schools mulvey Mulvey {CC009093-F411-E211-A92A-005056965EE9} 250
Skip to Content Navigation
The source file is in the Intranet. Any change made to this page will be overwritten by the update from Intranet.

Mulvey School History


Mulvey School
was first opened in October of 1884. The original school was built on the northeast corner of the lot purchased from Mr. R. Patterson at the corner of Maryland and Broadway. It was a 2-room, 2-storey, brick veneer building, built at an approximate cost of $7400. The first Mulvey School was home for 47 pupils and its principal was Samuel E. Erkshine. It was heated by two large box stoves, one in each room.

There was a large Icelandic settlement in the area. Children attended Mulvey from Grades 1 to 6 and then transferred to Carlton School for Grades 7 and 8.

The little 2-room school wasn't large enough to accommodate the growing population. In 1893 a 10-room, 3-storey, brick building was built on the same lot at the cost of $27 000. The top floor was used for the Provincial Government Museum and housed a valuable exhibit that had been prepared for the Chicago World's Fair.

On April 9, 1895, only two years later the second Mulvey School was completely destroyed by a fire. It was believed the fire was deliberately started on the top floor of the school.

Following the fire, a place had to be found for the children. The two rooms in the old Mulvey School were put to use and four other rooms were secured in a house on Young Street. There were only a few school days lost.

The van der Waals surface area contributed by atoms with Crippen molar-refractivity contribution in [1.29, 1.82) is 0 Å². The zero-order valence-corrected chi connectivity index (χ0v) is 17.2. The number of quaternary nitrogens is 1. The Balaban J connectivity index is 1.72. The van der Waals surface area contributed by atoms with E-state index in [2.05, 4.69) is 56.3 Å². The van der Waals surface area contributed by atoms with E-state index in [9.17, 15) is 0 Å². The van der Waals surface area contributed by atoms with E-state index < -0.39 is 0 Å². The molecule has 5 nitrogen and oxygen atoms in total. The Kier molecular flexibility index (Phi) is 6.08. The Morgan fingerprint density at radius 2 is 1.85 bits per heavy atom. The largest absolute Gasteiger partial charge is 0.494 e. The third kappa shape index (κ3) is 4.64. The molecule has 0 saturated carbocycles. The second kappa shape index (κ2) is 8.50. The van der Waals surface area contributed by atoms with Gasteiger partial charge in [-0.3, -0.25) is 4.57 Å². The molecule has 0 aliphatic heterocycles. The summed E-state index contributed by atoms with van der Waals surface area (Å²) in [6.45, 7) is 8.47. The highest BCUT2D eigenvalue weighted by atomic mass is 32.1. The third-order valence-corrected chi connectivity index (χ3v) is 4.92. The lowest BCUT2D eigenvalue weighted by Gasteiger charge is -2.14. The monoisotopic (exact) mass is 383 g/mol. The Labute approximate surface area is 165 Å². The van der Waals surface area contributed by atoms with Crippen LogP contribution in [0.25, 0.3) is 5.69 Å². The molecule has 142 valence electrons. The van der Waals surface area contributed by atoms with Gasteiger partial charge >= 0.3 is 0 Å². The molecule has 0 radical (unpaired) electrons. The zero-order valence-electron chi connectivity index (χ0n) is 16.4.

The third school was built in 1895 with twelve rooms and an Assembly Hall. It was built at a cost of $25 000 as the foundations of the burnt school were still good. This school housed Grades 1 to 7 and in 1897 Grade 8 was added.

Overcrowding was so bad in 1908 that a 9-room addition was added. In 1922, again to relieve overcrowding, the Assembly Hall was made into two classrooms. Mulvey School accommodated 900 children and a staff of 21 teachers.

The third Mulvey School stood until 1960 when it was torn down. A new high school was built on the Mulvey site. Mulvey pupils were transferred over to the old Gordon Bell School on the corner of Wolseley and Maryland. There, the old Gordon Bell School, built in 1925, became the fourth and current Mulvey School.
 
Major Stewart Mulvey (1834-1908)
 
Major Mulvey was born in County Sligo, Ireland. He was educated in Dublin and became a school teacher. In 1856, Stewart Mulvey came to Canada and taught in Ontario for fourteen years.

When the first Red River Uprising broke out, Mulvey joined Colonel Wolseley's expedition and came to Winnipeg. When the troops were disbanded in 1871, he remained in Manitoba. He was appointed a member of the Provincial Board of Education for several years, and was elected as one of the first School Trustees of the City. He was also elected Secretary Treasurer of the School Board.

Throughout his tenure as a School Trustee he endeavoured to secure an adequate portion of the City's taxes for the education of the children of Winnipeg. In 1886, Mr. Mulvey was also elected as a member of the legislature. Not only was Mr. Mulvey involved in education but was also instrumental in the forming of the first military corps here and a director of the first organization of the General Hospital.
In his 25 years in Winnipeg, Mr. Mulvey saw the city grow from 215 people to a population of 120,000. The population of the school age children grew from 35 to 18 000. He died on May 26, 1908 in Vancouver of heart failure.

For more information, follow this link to the Historic Sites of Manitoba: http://www.mhs.mb.ca/docs/sites/mulveyschool.shtml​​

share

Useful Links

Resources

Contact Us